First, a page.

Nigeria disturbed by acute fuel shortfalls

·6-min read

Motorists queuing for several hours at petrol pumps in the Nigerian capital, Abuja, has become the new normal after an acute scarcity in fuel earlier this year. In February, the government announced that bad fuel containing a high level of methanol was imported into the country by oil marketeers and the contaminated fuel needed to be withdrawn from petrol stations across the country.

Coupled with the disruption of petroleum imports into Nigeria due to the Russia-Ukraine war, residents face even more shortfalls and delays.

“I have stayed on the queue for seven hours just to get fuel, yet when it finally got to my turn, I was told that the fuel is finished. This is painful,” Franklin Davis, a motorist, tells Africa Calling in Abuja.

The lack of fuel has forced many to turn to black market suppliers who sell petrol at around one euro per litre - three times more than the government’s approved price.

This also affects people who take public transport.

“You know how they say if you don’t drive the fuel issue might not get to you? That’s a lie, because it’s really getting to me”, says journalist Kikelomo Ajibade, speaking while flagging down a taxi.

Ajibade normally budgets 10 to 15,000 Naira (22 to 33 euros) for transport

“I am spending up to 25,000 naira (55 euros) per week depending on how far I am going or where I am going to. It is ridiculous,” Ajibade laments.

Businesses suffering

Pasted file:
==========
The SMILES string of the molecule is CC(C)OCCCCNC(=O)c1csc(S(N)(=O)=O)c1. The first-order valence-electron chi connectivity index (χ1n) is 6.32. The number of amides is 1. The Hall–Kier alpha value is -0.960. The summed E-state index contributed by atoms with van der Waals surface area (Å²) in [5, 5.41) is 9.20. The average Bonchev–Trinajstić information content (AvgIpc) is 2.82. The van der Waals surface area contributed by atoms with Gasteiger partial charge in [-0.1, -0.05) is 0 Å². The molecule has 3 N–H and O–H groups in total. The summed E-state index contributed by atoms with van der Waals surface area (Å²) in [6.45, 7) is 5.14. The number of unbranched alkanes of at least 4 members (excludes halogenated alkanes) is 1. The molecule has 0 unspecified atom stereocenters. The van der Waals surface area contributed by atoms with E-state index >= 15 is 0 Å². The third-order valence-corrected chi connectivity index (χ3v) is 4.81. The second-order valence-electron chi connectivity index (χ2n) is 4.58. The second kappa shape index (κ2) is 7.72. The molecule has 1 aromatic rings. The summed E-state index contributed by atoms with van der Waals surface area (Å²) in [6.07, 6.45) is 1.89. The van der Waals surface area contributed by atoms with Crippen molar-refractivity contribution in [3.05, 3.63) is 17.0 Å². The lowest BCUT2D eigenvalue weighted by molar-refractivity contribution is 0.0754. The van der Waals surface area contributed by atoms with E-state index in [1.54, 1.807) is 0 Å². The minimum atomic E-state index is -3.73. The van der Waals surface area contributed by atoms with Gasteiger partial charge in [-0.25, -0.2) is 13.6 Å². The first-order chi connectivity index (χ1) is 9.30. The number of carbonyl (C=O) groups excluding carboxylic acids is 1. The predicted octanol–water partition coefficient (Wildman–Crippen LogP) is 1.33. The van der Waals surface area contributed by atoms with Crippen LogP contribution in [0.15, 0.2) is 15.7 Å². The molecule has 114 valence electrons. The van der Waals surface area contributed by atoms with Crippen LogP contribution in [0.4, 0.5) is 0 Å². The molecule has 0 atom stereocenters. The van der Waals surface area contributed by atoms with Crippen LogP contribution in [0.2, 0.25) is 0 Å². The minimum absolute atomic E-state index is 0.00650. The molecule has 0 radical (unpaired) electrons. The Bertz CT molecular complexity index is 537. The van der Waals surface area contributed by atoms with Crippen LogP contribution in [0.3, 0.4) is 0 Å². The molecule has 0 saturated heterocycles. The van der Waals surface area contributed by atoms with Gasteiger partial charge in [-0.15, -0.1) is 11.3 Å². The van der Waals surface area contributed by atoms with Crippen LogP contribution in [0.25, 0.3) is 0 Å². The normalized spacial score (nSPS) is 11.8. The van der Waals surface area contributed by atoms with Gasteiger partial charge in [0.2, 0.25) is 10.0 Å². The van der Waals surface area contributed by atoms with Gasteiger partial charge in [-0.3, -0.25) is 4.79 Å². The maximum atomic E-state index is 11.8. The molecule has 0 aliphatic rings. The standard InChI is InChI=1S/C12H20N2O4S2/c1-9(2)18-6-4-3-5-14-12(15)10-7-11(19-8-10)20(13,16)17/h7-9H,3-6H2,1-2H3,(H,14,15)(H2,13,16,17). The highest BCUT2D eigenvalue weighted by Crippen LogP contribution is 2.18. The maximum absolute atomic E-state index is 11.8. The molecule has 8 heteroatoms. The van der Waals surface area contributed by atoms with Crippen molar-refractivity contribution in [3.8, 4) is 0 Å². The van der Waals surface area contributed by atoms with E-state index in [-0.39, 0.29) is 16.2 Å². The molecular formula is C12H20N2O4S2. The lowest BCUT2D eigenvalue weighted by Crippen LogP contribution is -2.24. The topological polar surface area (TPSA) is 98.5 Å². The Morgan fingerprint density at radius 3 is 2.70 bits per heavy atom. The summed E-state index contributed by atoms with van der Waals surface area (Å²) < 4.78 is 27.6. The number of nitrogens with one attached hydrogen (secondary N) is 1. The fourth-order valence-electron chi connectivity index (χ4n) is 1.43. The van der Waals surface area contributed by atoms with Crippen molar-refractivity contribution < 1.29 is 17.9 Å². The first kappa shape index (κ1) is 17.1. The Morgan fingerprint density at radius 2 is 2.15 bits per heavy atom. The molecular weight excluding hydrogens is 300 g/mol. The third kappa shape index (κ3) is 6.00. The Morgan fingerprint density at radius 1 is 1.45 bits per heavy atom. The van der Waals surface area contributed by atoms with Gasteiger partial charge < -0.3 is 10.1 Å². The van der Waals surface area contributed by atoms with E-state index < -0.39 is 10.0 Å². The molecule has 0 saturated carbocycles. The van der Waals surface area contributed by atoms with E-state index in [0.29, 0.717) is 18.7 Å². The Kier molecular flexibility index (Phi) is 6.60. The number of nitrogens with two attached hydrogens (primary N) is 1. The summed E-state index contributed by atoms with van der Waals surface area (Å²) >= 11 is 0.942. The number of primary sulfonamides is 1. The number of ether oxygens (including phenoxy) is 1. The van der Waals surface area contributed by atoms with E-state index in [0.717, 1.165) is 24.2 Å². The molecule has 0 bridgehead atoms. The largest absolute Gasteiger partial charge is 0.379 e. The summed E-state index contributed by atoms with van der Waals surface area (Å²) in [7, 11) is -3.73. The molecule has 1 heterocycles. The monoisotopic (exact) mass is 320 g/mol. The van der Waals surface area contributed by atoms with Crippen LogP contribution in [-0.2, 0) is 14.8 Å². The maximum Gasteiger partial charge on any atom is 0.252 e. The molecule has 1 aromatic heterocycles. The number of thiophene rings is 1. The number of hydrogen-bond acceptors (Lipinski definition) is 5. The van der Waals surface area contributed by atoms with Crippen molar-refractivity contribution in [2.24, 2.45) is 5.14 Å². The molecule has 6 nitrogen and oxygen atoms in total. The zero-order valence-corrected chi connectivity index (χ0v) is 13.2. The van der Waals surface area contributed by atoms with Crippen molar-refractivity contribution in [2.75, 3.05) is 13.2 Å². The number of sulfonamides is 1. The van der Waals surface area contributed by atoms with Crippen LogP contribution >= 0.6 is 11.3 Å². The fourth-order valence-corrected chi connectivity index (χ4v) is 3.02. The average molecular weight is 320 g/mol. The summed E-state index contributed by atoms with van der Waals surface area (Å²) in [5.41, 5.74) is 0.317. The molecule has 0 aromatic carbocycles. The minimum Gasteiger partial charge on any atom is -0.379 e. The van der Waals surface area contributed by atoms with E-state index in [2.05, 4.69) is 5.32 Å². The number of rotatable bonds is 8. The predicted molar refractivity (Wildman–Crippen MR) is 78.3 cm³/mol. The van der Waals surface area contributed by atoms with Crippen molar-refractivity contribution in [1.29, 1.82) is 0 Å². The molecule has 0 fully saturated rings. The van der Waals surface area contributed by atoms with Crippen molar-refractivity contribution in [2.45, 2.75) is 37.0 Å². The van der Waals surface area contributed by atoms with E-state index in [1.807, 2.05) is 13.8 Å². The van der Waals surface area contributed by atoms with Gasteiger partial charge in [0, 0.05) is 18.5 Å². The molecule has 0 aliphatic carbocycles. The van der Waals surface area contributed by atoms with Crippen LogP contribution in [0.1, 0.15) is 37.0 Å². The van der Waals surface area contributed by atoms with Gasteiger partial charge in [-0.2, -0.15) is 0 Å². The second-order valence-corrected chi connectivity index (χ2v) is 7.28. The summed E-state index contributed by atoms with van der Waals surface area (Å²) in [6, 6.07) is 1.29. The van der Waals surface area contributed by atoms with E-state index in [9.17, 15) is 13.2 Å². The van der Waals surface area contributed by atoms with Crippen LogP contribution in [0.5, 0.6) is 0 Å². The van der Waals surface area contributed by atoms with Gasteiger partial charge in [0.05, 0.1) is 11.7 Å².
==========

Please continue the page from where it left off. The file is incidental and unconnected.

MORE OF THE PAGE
The prolonged shortage of fuel has prompted Nigeria's President Muhammadu Buhari to apologise to “all sections of the society” for the inconvenience, but he stressed that relief is on the way.

Commercial driver Samuel Adamu says making any profit in his transportation business is almost impossible.

“This is my only source of income; the little money I make I use to feed my children. But since I am forced to buy at a very expensive price from black marketeers, I can no longer make a profit. Passengers are not willing to pay the increased fare that I charge,” Adamu says.

When the price of bus fares rise, every aspect of event planner Peace Amaugo’s business is affected, making her run at a loss.

“I spend so much more to get my job done and it is just overwhelming, and then every other vendor who I meet for my events and weddings are already doubling their prices,” she tells RFI.

“Once transportation costs go up, it affects prices - everything just keeps spiraling,” Amaugo explains.

In addition to vehicles, some businesses rely heavily on petrol-fuelled generators, as Nigeria has never known a stable 24/7 power supply.

RFI spoke with Abuja-based graphic designer, Emmanuel Daniel, who says the crumbling power situation is cutting into his business.

“As a graphic designer, without light, you cannot power-on your system; in fact, you cannot even work that day. Even though you have generators, to get fuel for it is a problem,” says Daniel.

“When customers give you jobs to do, you will want to charge customers more so that it will cover the cost of fuel, but the customers will tell you that they don’t have such an amount,” he adds.

While he used to make 60,000 naira (130 euros) per week, he now struggles to make 20,000 naira in the same amount of time.

Grid Collapse

In Nigeria, when residents scream “UP NEPAAAAAA” it means public power has been restored. Nigerians are thrilled whenever their bulbs are lit, but that type of celebration is few and far between due to the increase in power outages.

The grid transmits electricity to all parts of Nigeria and breakdowns occur when there is an imbalance between the demand, generation, transmission, and distribution of electricity.